After leaving Ellen, we dropped by a local pizza place I had heard about. Then we headed back home. The trip home had been a smooth one. Kate was tired and very quickly got ready for bed. I have noticed that she has been tired after our previous trips, so it is not surprising to discover that she is still in bed this morning. That is quite a contrast to the past week or so when she has been getting up early enough for us to be at Panera by 8:30 or shortly thereafter.

Kate got along well on the trip, but being in different places is confusing for her. Several times while we were in Memphis and in Nashville she asked me, “Where are we?”

On the other hand, I am very happy that she still is able to handle herself well in social situations. She is quiet after a while. It is hard for her to follow conversations and to interject her own comments. Sometimes when she jumps in, she says something that is not related to what we are talking about. But she displays the poise she has always had when meeting people. I hope she retains that ability for a long time.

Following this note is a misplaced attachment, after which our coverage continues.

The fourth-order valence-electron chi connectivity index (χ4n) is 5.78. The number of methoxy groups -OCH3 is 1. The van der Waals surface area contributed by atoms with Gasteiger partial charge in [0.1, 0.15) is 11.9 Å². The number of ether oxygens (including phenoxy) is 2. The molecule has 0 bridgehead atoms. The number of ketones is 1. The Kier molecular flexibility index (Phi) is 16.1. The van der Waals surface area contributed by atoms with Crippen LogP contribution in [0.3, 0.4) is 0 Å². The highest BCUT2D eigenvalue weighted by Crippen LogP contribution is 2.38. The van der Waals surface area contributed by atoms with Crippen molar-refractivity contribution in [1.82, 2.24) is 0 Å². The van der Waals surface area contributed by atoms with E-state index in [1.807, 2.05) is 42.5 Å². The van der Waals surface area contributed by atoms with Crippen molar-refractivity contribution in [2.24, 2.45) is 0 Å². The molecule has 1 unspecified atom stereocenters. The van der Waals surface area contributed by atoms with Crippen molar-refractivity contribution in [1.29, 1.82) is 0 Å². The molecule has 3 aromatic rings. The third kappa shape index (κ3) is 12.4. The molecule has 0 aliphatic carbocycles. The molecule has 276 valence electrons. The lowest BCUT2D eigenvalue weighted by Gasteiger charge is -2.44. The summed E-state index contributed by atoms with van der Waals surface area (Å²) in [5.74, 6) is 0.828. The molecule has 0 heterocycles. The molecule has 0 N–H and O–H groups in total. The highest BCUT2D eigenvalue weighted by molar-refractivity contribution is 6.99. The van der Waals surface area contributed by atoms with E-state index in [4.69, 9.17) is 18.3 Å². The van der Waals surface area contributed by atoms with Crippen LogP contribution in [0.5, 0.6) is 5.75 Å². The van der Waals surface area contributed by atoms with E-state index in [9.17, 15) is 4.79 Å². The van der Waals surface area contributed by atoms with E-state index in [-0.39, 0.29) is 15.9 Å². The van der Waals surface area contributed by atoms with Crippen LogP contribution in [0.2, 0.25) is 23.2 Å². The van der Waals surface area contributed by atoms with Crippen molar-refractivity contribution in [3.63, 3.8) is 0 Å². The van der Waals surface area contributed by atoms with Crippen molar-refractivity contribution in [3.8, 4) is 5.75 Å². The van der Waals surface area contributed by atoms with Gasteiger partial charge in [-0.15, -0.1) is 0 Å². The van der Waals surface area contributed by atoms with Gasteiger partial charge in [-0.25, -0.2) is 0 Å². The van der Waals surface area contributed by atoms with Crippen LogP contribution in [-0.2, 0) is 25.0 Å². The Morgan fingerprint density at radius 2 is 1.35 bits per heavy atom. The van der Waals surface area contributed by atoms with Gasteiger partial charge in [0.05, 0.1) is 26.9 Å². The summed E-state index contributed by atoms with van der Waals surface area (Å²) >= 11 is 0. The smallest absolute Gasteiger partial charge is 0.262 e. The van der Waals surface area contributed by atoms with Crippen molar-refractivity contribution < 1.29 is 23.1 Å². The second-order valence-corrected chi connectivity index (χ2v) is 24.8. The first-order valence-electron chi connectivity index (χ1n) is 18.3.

A Nice Thanksgiving

We had a very pleasant Thanksgiving with Jesse and her family. Once again, we ate well. I suspect that is true for most of you reading this message. It was a relaxing day. The four adults were awake and downstairs before 8:30. The boys didn’t come down until a good bit later. Kate and I were mostly observers in the day’s activities. Jesse and Greg worked off and on the entire day. Jesse fixed everyone’s favorites. That meant mac ‘n cheese for Randy, bow tie pasta for Ron, and asparagus casserole for Kate and Jesse. The only sad part for me is that Kate no longer remembers that the casserole was a holiday dish that her mother made when she was growing up. She simply ate it without comment, and in the midst of all the activity, I forgot to tell her how much she had always enjoyed it. She loves reminiscing about her mother and would have liked thinking about other holiday favorites that she made for her family.